(This article belongs to the Special Issue Nanotribology and Atomic Mechanisms of Friction)
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Open AccessReview Phosphate Esters, Thiophosphate Esters and Metal Thiophosphates as Lubricant Additives
Lubricants 2013, 1(4), 132-148; doi:10.3390/lubricants1040132
Received: 19 November 2013 / Revised: 10 December 2013 / Accepted: 13 December 2013 / Published: 18 December 2013
Cited by 5 | PDF Full-text (538 KB) | HTML Full-text | XML Full-text
Abstract
Phosphate esters, thiophosphate esters and metal thiophosphates have been used as lubricant additives for over 50 years. While their use has been extensive, a detailed knowledge of how they work has been a much more recent development. In this paper, the use [...] Read more.
Phosphate esters, thiophosphate esters and metal thiophosphates have been used as lubricant additives for over 50 years. While their use has been extensive, a detailed knowledge of how they work has been a much more recent development. In this paper, the use of phosphate esters and thiophosphate esters as anti-wear or extreme pressure additives is reviewed with an emphasis on their mechanism of action. The review includes the use of alkyl phosphates, triaryl phosphates and metal containing thiophosphate esters. The mechanisms of these materials interacting with a range of iron and steel based bearing material are examined. Full article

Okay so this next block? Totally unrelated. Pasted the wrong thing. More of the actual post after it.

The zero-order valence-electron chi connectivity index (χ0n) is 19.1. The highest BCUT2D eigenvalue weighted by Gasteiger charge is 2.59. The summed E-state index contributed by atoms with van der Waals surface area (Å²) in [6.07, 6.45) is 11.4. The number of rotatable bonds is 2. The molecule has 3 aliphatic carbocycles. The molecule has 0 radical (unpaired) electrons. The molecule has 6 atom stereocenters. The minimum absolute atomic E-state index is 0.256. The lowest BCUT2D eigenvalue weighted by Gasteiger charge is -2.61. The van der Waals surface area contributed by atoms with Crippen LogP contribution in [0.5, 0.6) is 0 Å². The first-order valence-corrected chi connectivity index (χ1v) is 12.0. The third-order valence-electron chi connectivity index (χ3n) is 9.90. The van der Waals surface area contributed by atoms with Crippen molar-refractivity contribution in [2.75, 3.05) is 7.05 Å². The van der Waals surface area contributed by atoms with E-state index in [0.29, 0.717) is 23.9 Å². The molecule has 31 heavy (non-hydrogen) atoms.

(This article belongs to the Special Issue Additives for Lubricants)

Other

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Open AccessTechnical Note Nanomaterials in Lubricants: An Industrial Perspective on Current Research
Lubricants 2013, 1(4), 95-101; doi:10.3390/lubricants1040095
Received: 17 September 2013 / Revised: 28 October 2013 / Accepted: 14 November 2013 / Published: 20 November 2013
Cited by 5 | PDF Full-text (706 KB) | HTML Full-text | XML Full-text
Abstract
This paper presents an overview on the use of various classes of nanomaterials in lubricant formulations. The following classes of nanomaterials are considered: fullerenes, nanodiamonds, ultradispersed boric acid and polytetrafluoroethylene (PTFE). Current advances in using nanomaterials in engine oils, industrial lubricants and [...] Read more.
This paper presents an overview on the use of various classes of nanomaterials in lubricant formulations. The following classes of nanomaterials are considered: fullerenes, nanodiamonds, ultradispersed boric acid and polytetrafluoroethylene (PTFE). Current advances in using nanomaterials in engine oils, industrial lubricants and greases are discussed. Results of numerous studies combined with formulation experience of the authors strongly suggest that nanomaterials do indeed have potential for enhancing certain lubricant properties, yet there is a long way to go before balanced formulations are developed. Full article
(This article belongs to the Special Issue Additives for Lubricants)